attribute will be default off. This will give us time to work on the cfg
improvements you talked about while still having the write_misa() code around.

I have some ideas about how we can have a centered configuration point like you
suggested. The code freeze is March 7th, so no promises on having this fully
done for this release cycle. A few cleanups here and there would be nice, so
let's start small and see how that goes.




This looks like a good reason to keep the code. Let's see if anyone else has an 
about it. We can do the improvements you mentioned above as a follow-up (this 
series was
really about removing RISC_FEATURE_*) if we decide to keep it.

If we decide to keep it and not guard it by default, then we should test
and fix it now. Also, as we're already aware that it has insufficient
sanity checks for extension dependencies, then we should fix our general
extension dependency checking now too, in order to apply that to this.
IOW, trying to keep this, without some guard on it, opens a can of worms.
My vote is the same as it was before, merge this series and then revisit
this function when someone has a use/test case for it. Nobody said this
was never going to have a different implementation, just that the current
implementation is known-buggy and there's no reason to expose it now.

It wouldn't be not guarded by default. In fact, in case we decide to go back
to what we were doing a couple of versions ago, I would rename the 'misa-w'
attribute to 'x-misa-w'.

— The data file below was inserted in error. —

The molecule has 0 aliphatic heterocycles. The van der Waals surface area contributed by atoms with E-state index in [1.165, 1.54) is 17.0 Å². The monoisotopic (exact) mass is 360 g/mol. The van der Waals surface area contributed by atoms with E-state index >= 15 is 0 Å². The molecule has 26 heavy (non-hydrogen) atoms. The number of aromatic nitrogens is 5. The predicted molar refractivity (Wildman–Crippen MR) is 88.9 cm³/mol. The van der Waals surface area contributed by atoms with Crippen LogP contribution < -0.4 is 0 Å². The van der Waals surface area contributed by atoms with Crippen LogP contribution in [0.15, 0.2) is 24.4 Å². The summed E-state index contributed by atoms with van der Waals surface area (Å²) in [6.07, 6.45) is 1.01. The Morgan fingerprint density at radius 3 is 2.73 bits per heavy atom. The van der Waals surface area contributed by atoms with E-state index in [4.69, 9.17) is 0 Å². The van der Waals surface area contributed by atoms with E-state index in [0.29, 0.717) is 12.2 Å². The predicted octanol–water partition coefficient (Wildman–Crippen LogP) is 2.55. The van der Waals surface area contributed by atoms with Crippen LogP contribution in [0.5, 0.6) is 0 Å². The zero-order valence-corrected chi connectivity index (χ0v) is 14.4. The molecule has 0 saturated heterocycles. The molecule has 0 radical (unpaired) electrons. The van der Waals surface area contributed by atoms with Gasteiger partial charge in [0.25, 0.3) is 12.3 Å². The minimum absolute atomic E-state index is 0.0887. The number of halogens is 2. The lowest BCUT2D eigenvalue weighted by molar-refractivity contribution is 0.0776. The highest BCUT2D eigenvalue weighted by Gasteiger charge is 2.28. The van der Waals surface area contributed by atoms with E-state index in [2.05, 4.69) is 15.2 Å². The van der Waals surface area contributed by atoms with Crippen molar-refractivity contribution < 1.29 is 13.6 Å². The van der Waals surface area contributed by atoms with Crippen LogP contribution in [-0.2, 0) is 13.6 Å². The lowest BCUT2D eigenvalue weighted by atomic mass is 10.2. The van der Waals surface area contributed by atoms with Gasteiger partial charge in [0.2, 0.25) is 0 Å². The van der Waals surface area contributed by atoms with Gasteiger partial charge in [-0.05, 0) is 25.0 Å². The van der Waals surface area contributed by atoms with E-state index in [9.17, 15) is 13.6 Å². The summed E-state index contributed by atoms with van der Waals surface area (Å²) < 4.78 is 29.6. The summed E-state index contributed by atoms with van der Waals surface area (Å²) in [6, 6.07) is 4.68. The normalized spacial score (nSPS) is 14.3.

The 'x' would be an indication that this is really something experimental and
expectations must be set accordingly if the user decides to enable it. In
reality, what this 'x-misa-w' would do is to give us more time to stabilize
the code inside write_misa(). Ideally we would get rid of it when the code
is stable.


My only concern with the code deletion is that git-blame doesn't blame
deleted code. I think we should add a comment describing the history
which includes a git commit reference which can be used to see the
latest implementation.





Given that allowing the dormant code to write MISA can cause tricky bugs
to solve later on, and we don't have a particularly interesting case of
writing MISA to support today, and we're already not violating the
specification, let's erase all the body of write_misa() and turn it into
an official no-op instead of an accidental one. We'll keep consistent
with what we provide users today but with 50+ less lines to maintain.